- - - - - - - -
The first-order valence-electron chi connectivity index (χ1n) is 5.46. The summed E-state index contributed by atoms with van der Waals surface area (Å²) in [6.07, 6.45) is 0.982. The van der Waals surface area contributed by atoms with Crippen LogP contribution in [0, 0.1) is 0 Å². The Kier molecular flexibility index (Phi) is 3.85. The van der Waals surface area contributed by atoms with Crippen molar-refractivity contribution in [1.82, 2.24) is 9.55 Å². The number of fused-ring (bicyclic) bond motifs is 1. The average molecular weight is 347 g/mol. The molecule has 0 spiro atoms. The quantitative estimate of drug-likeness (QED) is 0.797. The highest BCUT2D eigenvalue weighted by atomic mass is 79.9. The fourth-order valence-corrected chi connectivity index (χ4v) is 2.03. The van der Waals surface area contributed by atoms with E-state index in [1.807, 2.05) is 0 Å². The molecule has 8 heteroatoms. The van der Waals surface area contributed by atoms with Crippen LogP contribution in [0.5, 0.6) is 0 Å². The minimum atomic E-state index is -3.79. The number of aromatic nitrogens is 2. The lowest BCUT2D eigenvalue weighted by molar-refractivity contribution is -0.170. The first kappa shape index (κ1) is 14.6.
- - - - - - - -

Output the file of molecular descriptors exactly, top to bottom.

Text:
The first-order valence-electron chi connectivity index (χ1n) is 5.46. The summed E-state index contributed by atoms with van der Waals surface area (Å²) in [6.07, 6.45) is 0.982. The van der Waals surface area contributed by atoms with Crippen LogP contribution in [0, 0.1) is 0 Å². The Kier molecular flexibility index (Phi) is 3.85. The van der Waals surface area contributed by atoms with Crippen molar-refractivity contribution in [1.82, 2.24) is 9.55 Å². The number of fused-ring (bicyclic) bond motifs is 1. The average molecular weight is 347 g/mol. The molecule has 0 spiro atoms. The quantitative estimate of drug-likeness (QED) is 0.797. The highest BCUT2D eigenvalue weighted by atomic mass is 79.9. The fourth-order valence-corrected chi connectivity index (χ4v) is 2.03. The van der Waals surface area contributed by atoms with E-state index in [1.807, 2.05) is 0 Å². The molecule has 8 heteroatoms. The van der Waals surface area contributed by atoms with Crippen LogP contribution in [0.5, 0.6) is 0 Å². The minimum atomic E-state index is -3.79. The number of aromatic nitrogens is 2. The lowest BCUT2D eigenvalue weighted by molar-refractivity contribution is -0.170. The first kappa shape index (κ1) is 14.6.